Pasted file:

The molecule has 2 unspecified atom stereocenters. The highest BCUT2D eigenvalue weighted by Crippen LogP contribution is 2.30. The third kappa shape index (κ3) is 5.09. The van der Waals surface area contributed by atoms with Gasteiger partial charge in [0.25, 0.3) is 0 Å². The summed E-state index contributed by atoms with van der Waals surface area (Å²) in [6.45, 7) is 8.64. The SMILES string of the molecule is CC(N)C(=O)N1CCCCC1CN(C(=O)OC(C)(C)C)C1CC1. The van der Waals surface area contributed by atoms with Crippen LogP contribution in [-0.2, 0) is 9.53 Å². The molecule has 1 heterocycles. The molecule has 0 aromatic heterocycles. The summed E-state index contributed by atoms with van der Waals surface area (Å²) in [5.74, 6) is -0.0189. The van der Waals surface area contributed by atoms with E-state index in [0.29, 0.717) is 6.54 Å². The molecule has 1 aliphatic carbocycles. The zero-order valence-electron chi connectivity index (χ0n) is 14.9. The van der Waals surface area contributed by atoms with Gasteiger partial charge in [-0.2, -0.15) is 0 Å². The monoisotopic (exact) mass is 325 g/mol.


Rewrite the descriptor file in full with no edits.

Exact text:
The molecule has 2 unspecified atom stereocenters. The highest BCUT2D eigenvalue weighted by Crippen LogP contribution is 2.30. The third kappa shape index (κ3) is 5.09. The van der Waals surface area contributed by atoms with Gasteiger partial charge in [0.25, 0.3) is 0 Å². The summed E-state index contributed by atoms with van der Waals surface area (Å²) in [6.45, 7) is 8.64. The SMILES string of the molecule is CC(N)C(=O)N1CCCCC1CN(C(=O)OC(C)(C)C)C1CC1. The van der Waals surface area contributed by atoms with Crippen LogP contribution in [-0.2, 0) is 9.53 Å². The molecule has 1 heterocycles. The molecule has 0 aromatic heterocycles. The summed E-state index contributed by atoms with van der Waals surface area (Å²) in [5.74, 6) is -0.0189. The van der Waals surface area contributed by atoms with E-state index in [0.29, 0.717) is 6.54 Å². The molecule has 1 aliphatic carbocycles. The zero-order valence-electron chi connectivity index (χ0n) is 14.9. The van der Waals surface area contributed by atoms with Gasteiger partial charge in [-0.2, -0.15) is 0 Å². The monoisotopic (exact) mass is 325 g/mol.